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Lyr/Chords Req: My Minnie Ment My Auld Breeks

Dunc 14 Aug 01 - 11:39 AM
MMario 14 Aug 01 - 11:49 AM
nutty 14 Aug 01 - 05:44 PM
GUEST 14 Aug 01 - 05:52 PM
Dunc 15 Aug 01 - 02:27 AM
Jim Dixon 06 Jan 11 - 09:11 PM
Jim Dixon 06 Jan 11 - 09:22 PM
GUEST,Murray on Saltspring 07 Jan 11 - 05:57 PM
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Subject: MY MOTHER MEN'D MY BREEKS ?!*??
From: Dunc
Date: 14 Aug 01 - 11:39 AM

My father (88) was trying to remember a song his mother used to sing to him in rural Perthshire when he was a wee lad.
The only words he can recall are as follows:

My mother men't (mended)my breeks and sent me tae the smiddy, to get (somebodys name)horse shod.

A bit short on substance, but at 88 he is doing well to remember the song at all.
Any help would be much appreciated.
Dunc


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Subject: RE: Lyr/Chords Req: MY MOTHER MEN'D MY BREEKS ?!*
From: MMario
Date: 14 Aug 01 - 11:49 AM

I think they are here:http://ourworld-top.cs.com/tannahillweavers/Lyrics/1193ly12.htm

but I can't get to the bleedin' site!


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Subject: RE: Lyr/Chords Req: MY MOTHER MEN'D MY BREEKS ?!*
From: nutty
Date: 14 Aug 01 - 05:44 PM

Yes they are MMARIO....

Here,s a link
LYRICS


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Subject: RE: Lyr/Chords Req: MY MOTHER MEN'D MY BREEKS ?!*
From: GUEST
Date: 14 Aug 01 - 05:52 PM

On the Bodleian Ballads website it's found as "Robin Thompson's smiddy".


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Subject: RE: Lyr/Chords Req: MY MOTHER MEN'D MY BREEKS ?!*
From: Dunc
Date: 15 Aug 01 - 02:27 AM

Well done - Thanks
Dunc


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Subject: Lyr Add; MY MINNIE MENT MY AULD BREEKS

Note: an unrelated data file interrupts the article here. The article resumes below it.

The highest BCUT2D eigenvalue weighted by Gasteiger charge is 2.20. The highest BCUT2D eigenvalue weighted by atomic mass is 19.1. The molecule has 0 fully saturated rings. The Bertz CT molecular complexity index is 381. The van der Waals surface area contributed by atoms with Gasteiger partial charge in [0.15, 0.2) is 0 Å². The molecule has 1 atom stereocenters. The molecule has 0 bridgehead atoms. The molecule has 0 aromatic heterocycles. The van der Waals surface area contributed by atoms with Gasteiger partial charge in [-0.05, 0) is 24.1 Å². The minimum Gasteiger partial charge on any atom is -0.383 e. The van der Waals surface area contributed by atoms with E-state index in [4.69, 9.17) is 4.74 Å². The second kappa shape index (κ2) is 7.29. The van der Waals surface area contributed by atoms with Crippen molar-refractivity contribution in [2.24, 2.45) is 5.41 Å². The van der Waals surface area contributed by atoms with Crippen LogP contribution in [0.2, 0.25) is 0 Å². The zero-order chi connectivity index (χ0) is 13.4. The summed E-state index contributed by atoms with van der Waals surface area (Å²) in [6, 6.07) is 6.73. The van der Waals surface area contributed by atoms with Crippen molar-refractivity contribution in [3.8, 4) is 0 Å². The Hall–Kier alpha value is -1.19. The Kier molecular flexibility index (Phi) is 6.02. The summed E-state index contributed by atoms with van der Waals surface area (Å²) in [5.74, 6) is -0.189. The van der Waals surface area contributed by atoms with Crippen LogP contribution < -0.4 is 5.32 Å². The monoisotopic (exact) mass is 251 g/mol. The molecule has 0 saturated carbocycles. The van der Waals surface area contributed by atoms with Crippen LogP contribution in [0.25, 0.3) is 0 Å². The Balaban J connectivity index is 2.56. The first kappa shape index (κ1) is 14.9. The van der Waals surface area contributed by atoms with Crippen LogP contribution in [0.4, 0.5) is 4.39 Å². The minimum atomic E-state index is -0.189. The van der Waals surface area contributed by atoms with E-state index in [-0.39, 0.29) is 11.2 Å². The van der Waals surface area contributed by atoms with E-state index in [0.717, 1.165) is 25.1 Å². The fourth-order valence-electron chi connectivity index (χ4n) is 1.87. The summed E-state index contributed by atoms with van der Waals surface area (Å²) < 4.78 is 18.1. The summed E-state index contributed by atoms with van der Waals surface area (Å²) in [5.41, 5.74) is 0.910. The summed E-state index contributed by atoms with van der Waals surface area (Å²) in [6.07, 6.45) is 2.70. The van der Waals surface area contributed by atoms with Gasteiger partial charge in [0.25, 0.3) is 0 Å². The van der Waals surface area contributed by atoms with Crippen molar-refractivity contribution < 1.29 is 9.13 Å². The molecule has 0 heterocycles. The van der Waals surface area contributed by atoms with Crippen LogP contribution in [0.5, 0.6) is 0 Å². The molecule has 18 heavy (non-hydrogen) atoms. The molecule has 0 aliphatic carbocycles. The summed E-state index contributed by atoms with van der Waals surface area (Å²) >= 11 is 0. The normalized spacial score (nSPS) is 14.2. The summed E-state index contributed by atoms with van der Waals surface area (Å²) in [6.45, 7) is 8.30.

From: Jim Dixon
Date: 06 Jan 11 - 09:11 PM

From A Pedlar's Pack of Ballads and Songs By William Hugh Logan (Edinburgh: William Paterson, 1869), page 365:


MY MINNIE MENT MY AULD BREEKS

This ballad is by Alexander Rodger, the author of "Behave yourself before folk," and other popular lyrics.

The air it is sung to is that of the "Corn-clips," an old Scotch song, the words of which are not quite suited to "ears polite." Two versions of the "Corn-clips" are to be found in the first volume of the Bannatyne Club Garlands, printed in 1826. The first stanza, which is the same in both, runs thus:—

"My mither ment my auld brekis,
An' vow but yai wer duddy;
An' sente me out to wede ye coirne
Upoune ye bankis o' Logie."

The hero of the song leans upon his corn-clips to view a damsel passing through a ford in his immediate vicinity, for which offence he is had up before the kirk-session and severely "rebukit."

My minnie ment my auld breeks,
And wow but they were duddy;
And sent me to get shod our mare
At Robin Tamson's smiddy.
The smiddy stands aside the burn
That wimples through the clachan;
I never yet gang by the door
But aye I fa' a lauchin'.

For Robin was a walthy carle,
And had ae bonny dochter;
But ne'er would let her tak a man,
Tho' mony lads had sought her.
But what think ye o' my exploit?
The time our mare was shoeing,
I slippet up beside the lass,
And briskly fell a-wooing.

And aye she e'ed my auld breeks
The time that we sat crackin';
Quo' I, "my lass, ne'er mind the clouts,
I've new anes for the makin'.
But gin ye'll just come hame wi' me,